Jesus Saves… But How? Telling the Story of Atonement in Today’s World [A Kingdom Praxis Solo (eBook)]

About Jesus Saves’ But How? Telling the Story of Atonement in Today’s WorldThis eBook revisits the common assumption that “penal substitution” – “Christ died, in our place, to take the divine punishment due to us for our sins” – is the principal or necessary way to describe the atonement (i.e., how we are restored to

About Jesus Saves’ But How? Telling the Story of Atonement in Today’s World
This eBook revisits the common assumption that “penal substitution” – “Christ died, in our place, to take the divine punishment due to us for our sins” – is the principal or necessary way to describe the atonement (i.e., how we are restored to a place of “at-one-ment” with God through Christ). Instead, Scripture describes Christ’s atoning work in a “kaleidoscope” of ways. Moreover, Christian creedal tradition has never mandated one single understanding, not least because different eras and cultures perceive the human situation differently. Insisting on the primacy or centrality of the one model of penal substitution, centered in law-court analogy, is a relatively recent idea emerging in Modernity. However, such insistence is not just biblically unwarranted, but a potential hindrance to Christian mission in cultures where crime and punishment is no longer seen in pre-Enlightenment terms. The article suggests that in the developed world, relational categories – the restoration of broken, estranged relationship with God – offer a more fruitful starting point for explaining Christ’s work than legal transactional categories, which depend upon a worldview and criminal justice system that people no longer live in.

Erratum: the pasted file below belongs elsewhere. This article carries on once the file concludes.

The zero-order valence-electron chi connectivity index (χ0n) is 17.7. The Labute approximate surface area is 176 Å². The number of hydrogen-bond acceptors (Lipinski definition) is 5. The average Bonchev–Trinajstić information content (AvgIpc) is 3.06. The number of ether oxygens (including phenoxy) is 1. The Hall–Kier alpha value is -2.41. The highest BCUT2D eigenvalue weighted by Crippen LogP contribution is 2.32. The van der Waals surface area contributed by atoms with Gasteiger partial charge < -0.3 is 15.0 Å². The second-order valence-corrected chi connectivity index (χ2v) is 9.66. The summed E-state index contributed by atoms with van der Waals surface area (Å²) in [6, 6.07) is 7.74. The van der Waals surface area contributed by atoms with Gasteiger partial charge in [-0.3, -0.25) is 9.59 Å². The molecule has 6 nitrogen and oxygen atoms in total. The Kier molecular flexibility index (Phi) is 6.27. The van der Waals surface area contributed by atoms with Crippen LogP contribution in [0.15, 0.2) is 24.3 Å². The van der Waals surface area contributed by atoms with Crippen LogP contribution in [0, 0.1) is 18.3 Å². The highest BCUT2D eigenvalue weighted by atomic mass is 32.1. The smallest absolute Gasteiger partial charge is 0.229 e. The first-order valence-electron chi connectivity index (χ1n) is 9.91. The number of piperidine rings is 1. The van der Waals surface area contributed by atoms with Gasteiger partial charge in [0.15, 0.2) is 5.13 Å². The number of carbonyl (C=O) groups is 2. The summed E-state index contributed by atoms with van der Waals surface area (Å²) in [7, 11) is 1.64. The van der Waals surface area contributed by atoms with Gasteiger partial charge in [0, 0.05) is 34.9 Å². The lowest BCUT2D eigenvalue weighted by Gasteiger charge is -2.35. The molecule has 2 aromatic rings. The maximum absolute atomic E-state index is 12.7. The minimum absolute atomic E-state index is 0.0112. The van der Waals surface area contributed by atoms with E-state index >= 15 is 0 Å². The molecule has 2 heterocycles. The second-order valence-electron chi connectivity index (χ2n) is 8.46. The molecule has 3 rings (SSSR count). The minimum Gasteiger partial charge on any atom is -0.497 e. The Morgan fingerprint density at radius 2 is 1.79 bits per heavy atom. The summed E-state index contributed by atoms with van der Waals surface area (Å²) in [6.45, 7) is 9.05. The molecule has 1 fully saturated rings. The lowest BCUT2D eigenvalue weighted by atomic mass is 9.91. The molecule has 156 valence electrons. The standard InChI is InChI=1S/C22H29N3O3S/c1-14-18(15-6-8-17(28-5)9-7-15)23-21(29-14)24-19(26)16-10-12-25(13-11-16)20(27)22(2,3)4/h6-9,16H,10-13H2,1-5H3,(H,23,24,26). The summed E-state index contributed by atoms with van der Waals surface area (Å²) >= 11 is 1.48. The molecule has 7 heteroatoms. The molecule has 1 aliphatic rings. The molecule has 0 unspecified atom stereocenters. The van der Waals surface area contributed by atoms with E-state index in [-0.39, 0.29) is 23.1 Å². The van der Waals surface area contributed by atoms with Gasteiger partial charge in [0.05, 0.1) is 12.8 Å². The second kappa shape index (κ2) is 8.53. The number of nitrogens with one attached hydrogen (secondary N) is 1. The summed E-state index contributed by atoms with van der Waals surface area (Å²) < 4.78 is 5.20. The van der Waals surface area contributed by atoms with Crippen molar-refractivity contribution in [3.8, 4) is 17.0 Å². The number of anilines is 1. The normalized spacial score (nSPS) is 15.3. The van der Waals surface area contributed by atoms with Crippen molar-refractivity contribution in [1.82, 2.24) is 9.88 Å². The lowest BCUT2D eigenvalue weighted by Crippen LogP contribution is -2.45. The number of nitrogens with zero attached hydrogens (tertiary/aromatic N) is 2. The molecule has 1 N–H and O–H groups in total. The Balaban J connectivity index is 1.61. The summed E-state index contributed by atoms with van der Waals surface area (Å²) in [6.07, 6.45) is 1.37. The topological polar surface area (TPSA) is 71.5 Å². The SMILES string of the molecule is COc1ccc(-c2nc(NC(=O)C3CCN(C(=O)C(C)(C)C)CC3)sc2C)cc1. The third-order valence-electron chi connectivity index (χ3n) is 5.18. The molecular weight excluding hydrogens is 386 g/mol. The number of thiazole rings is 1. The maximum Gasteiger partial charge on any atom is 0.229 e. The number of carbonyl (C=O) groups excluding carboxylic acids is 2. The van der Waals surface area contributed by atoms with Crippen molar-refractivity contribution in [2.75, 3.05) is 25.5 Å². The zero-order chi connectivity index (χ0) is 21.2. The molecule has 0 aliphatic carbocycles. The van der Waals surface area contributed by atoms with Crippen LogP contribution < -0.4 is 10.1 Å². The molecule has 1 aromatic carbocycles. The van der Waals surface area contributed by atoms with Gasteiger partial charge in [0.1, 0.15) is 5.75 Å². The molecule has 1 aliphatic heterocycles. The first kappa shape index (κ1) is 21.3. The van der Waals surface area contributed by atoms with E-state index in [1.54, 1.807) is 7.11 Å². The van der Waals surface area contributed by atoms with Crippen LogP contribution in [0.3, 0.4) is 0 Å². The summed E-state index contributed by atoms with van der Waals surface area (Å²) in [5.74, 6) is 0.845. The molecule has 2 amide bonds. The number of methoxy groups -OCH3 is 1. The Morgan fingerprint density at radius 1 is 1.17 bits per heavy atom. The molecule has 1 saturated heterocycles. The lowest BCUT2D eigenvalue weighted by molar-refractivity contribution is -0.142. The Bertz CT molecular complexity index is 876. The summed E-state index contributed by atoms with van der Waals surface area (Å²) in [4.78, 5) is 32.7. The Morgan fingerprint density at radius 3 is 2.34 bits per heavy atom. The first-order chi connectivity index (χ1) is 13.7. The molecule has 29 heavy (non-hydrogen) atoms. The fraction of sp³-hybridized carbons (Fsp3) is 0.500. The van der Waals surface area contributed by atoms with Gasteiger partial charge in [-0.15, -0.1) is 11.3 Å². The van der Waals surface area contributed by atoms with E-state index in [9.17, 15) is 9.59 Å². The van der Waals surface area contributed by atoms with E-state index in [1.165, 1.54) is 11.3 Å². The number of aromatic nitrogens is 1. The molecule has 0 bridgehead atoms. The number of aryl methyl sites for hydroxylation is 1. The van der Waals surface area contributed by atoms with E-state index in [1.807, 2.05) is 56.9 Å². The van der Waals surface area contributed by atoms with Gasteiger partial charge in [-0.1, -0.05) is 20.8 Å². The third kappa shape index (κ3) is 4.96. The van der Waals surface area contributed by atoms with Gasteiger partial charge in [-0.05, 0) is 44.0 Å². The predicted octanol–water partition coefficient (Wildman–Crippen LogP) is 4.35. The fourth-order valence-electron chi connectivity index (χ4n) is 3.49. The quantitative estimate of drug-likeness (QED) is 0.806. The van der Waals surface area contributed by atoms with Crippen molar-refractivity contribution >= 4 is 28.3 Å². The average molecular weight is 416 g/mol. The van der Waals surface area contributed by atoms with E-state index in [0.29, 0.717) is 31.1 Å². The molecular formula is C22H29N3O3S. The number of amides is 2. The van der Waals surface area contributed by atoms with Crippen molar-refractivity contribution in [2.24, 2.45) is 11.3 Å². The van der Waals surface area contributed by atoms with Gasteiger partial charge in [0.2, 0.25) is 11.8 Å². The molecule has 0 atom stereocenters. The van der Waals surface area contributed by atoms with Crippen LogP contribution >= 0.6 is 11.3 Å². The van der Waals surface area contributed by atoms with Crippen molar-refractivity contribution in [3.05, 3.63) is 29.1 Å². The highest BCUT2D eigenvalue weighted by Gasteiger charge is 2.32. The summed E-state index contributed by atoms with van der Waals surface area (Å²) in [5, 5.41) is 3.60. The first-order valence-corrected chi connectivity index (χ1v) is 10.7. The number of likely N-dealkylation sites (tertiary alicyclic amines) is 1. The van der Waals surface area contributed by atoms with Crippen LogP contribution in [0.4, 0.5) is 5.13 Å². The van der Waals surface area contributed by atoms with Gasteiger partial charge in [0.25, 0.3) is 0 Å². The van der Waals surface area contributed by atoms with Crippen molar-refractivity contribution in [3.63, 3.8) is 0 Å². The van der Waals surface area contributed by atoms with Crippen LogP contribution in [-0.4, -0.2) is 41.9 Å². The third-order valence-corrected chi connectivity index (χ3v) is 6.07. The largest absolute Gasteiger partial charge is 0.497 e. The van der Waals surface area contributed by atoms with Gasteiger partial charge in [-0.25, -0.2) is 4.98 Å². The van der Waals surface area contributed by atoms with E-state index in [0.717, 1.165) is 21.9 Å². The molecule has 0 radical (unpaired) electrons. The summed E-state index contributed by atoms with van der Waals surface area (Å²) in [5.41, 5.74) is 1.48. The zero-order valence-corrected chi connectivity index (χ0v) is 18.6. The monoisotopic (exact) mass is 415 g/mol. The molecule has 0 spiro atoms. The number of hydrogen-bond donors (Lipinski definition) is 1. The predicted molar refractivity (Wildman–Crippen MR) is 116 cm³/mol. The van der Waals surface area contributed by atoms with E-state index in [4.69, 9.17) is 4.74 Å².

About KingdomPraxis Solos
KingdomPraxis Solos are individual content pieces that are too long to be an article and too short to be a book. Each Solo covers a pertinent theological concept taking the reader on a brief informational journey. They are short reads, usually about 30 minutes, which will provide you with pertinent information about the subject and interactive questions to help you start a conversation with your friends.



Meet the Author
Steve BurnhopeSteve Burnhope is part of North Thames Vineyard in Buckinghamshire in the UK. He was awarded the degree of Master of Arts in Aspects of Biblical Interpretation with distinction at The London School of Theology (LST) and is currently engaged in Ph.D research in the Department of Theology and Religious Studies at King’s College London. His Masters’ dissertation was on Atonement. He is married to Lyn, a fellow MA graduate at LST, who teaches Religious Education. They have four children and one grandchild.

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